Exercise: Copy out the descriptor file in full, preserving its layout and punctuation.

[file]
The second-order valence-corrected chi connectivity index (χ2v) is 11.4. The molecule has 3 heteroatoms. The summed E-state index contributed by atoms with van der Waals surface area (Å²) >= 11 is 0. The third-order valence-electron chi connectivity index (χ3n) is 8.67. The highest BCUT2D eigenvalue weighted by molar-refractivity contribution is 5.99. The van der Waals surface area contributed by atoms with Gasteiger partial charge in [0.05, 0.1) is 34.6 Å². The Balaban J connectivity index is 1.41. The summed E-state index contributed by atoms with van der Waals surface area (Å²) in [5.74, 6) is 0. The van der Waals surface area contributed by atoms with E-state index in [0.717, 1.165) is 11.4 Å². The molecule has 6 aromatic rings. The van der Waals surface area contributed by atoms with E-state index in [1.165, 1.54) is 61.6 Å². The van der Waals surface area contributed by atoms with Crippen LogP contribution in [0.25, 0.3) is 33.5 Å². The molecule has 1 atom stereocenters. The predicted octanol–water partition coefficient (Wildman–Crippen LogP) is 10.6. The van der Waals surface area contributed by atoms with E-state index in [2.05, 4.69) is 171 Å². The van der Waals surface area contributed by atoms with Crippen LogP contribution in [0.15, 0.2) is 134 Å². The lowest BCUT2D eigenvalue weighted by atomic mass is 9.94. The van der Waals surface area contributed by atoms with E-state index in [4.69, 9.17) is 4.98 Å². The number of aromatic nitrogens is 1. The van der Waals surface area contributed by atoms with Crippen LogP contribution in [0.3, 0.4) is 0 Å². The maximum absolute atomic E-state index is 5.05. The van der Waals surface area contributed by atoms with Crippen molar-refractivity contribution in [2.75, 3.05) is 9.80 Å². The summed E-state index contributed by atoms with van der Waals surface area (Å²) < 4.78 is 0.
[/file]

The second-order valence-corrected chi connectivity index (χ2v) is 11.4. The molecule has 3 heteroatoms. The summed E-state index contributed by atoms with van der Waals surface area (Å²) >= 11 is 0. The third-order valence-electron chi connectivity index (χ3n) is 8.67. The highest BCUT2D eigenvalue weighted by molar-refractivity contribution is 5.99. The van der Waals surface area contributed by atoms with Gasteiger partial charge in [0.05, 0.1) is 34.6 Å². The Balaban J connectivity index is 1.41. The summed E-state index contributed by atoms with van der Waals surface area (Å²) in [5.74, 6) is 0. The van der Waals surface area contributed by atoms with E-state index in [0.717, 1.165) is 11.4 Å². The molecule has 6 aromatic rings. The van der Waals surface area contributed by atoms with E-state index in [1.165, 1.54) is 61.6 Å². The van der Waals surface area contributed by atoms with Crippen LogP contribution in [0.25, 0.3) is 33.5 Å². The molecule has 1 atom stereocenters. The predicted octanol–water partition coefficient (Wildman–Crippen LogP) is 10.6. The van der Waals surface area contributed by atoms with E-state index in [2.05, 4.69) is 171 Å². The van der Waals surface area contributed by atoms with Crippen LogP contribution in [0.15, 0.2) is 134 Å². The lowest BCUT2D eigenvalue weighted by atomic mass is 9.94. The van der Waals surface area contributed by atoms with E-state index in [4.69, 9.17) is 4.98 Å². The number of aromatic nitrogens is 1. The van der Waals surface area contributed by atoms with Crippen LogP contribution in [0.3, 0.4) is 0 Å². The maximum absolute atomic E-state index is 5.05. The van der Waals surface area contributed by atoms with Crippen molar-refractivity contribution in [2.75, 3.05) is 9.80 Å². The summed E-state index contributed by atoms with van der Waals surface area (Å²) < 4.78 is 0.